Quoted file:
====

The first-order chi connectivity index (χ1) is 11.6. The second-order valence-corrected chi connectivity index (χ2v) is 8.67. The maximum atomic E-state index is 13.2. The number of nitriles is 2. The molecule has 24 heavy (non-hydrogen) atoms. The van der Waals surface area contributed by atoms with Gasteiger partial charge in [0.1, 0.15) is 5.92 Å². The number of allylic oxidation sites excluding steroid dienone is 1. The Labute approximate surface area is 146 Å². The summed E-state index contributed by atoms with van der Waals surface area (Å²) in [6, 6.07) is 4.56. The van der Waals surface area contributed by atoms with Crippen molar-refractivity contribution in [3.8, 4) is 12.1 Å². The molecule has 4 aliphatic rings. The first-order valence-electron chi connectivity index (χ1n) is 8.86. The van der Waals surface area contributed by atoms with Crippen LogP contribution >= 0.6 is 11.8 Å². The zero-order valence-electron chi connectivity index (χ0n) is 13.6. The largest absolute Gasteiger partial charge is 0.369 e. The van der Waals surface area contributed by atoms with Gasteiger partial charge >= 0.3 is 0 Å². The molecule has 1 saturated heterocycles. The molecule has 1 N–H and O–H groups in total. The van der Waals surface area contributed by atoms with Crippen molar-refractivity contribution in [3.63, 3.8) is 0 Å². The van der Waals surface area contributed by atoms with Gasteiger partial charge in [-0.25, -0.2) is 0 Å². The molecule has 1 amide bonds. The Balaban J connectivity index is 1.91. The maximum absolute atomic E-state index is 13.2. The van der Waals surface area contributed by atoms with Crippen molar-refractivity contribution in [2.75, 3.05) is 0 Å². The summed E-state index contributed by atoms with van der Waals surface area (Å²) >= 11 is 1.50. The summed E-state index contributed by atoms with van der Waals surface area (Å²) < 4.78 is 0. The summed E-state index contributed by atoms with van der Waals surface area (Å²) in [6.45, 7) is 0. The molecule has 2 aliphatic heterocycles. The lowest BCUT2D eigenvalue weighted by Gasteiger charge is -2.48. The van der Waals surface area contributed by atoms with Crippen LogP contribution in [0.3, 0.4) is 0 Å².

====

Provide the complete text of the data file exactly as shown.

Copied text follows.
The first-order chi connectivity index (χ1) is 11.6. The second-order valence-corrected chi connectivity index (χ2v) is 8.67. The maximum atomic E-state index is 13.2. The number of nitriles is 2. The molecule has 24 heavy (non-hydrogen) atoms. The van der Waals surface area contributed by atoms with Gasteiger partial charge in [0.1, 0.15) is 5.92 Å². The number of allylic oxidation sites excluding steroid dienone is 1. The Labute approximate surface area is 146 Å². The summed E-state index contributed by atoms with van der Waals surface area (Å²) in [6, 6.07) is 4.56. The van der Waals surface area contributed by atoms with Crippen molar-refractivity contribution in [3.8, 4) is 12.1 Å². The molecule has 4 aliphatic rings. The first-order valence-electron chi connectivity index (χ1n) is 8.86. The van der Waals surface area contributed by atoms with Crippen LogP contribution >= 0.6 is 11.8 Å². The zero-order valence-electron chi connectivity index (χ0n) is 13.6. The largest absolute Gasteiger partial charge is 0.369 e. The van der Waals surface area contributed by atoms with Gasteiger partial charge >= 0.3 is 0 Å². The molecule has 1 saturated heterocycles. The molecule has 1 N–H and O–H groups in total. The van der Waals surface area contributed by atoms with Crippen molar-refractivity contribution in [3.63, 3.8) is 0 Å². The van der Waals surface area contributed by atoms with Gasteiger partial charge in [-0.25, -0.2) is 0 Å². The molecule has 1 amide bonds. The Balaban J connectivity index is 1.91. The maximum absolute atomic E-state index is 13.2. The van der Waals surface area contributed by atoms with Crippen molar-refractivity contribution in [2.75, 3.05) is 0 Å². The summed E-state index contributed by atoms with van der Waals surface area (Å²) >= 11 is 1.50. The summed E-state index contributed by atoms with van der Waals surface area (Å²) < 4.78 is 0. The summed E-state index contributed by atoms with van der Waals surface area (Å²) in [6.45, 7) is 0. The molecule has 2 aliphatic heterocycles. The lowest BCUT2D eigenvalue weighted by Gasteiger charge is -2.48. The van der Waals surface area contributed by atoms with Crippen LogP contribution in [0.3, 0.4) is 0 Å².